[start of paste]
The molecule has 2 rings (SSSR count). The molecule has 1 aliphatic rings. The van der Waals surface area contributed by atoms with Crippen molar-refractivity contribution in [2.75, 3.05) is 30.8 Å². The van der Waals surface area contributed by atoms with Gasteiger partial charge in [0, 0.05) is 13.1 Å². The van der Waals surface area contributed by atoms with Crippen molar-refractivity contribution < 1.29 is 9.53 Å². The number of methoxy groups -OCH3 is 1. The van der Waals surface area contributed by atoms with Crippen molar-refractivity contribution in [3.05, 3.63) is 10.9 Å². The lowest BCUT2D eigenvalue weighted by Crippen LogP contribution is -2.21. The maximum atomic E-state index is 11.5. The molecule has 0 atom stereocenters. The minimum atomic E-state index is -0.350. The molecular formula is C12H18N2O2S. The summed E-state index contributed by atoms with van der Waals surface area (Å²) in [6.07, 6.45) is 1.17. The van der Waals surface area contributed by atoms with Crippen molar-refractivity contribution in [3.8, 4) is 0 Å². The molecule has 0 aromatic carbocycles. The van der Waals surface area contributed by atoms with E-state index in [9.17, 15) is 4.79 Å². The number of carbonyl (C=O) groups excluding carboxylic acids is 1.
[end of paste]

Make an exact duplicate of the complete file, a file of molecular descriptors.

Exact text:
The molecule has 2 rings (SSSR count). The molecule has 1 aliphatic rings. The van der Waals surface area contributed by atoms with Crippen molar-refractivity contribution in [2.75, 3.05) is 30.8 Å². The van der Waals surface area contributed by atoms with Gasteiger partial charge in [0, 0.05) is 13.1 Å². The van der Waals surface area contributed by atoms with Crippen molar-refractivity contribution < 1.29 is 9.53 Å². The number of methoxy groups -OCH3 is 1. The van der Waals surface area contributed by atoms with Crippen molar-refractivity contribution in [3.05, 3.63) is 10.9 Å². The lowest BCUT2D eigenvalue weighted by Crippen LogP contribution is -2.21. The maximum atomic E-state index is 11.5. The molecule has 0 atom stereocenters. The minimum atomic E-state index is -0.350. The molecular formula is C12H18N2O2S. The summed E-state index contributed by atoms with van der Waals surface area (Å²) in [6.07, 6.45) is 1.17. The van der Waals surface area contributed by atoms with Crippen molar-refractivity contribution in [3.8, 4) is 0 Å². The molecule has 0 aromatic carbocycles. The van der Waals surface area contributed by atoms with E-state index in [9.17, 15) is 4.79 Å². The number of carbonyl (C=O) groups excluding carboxylic acids is 1.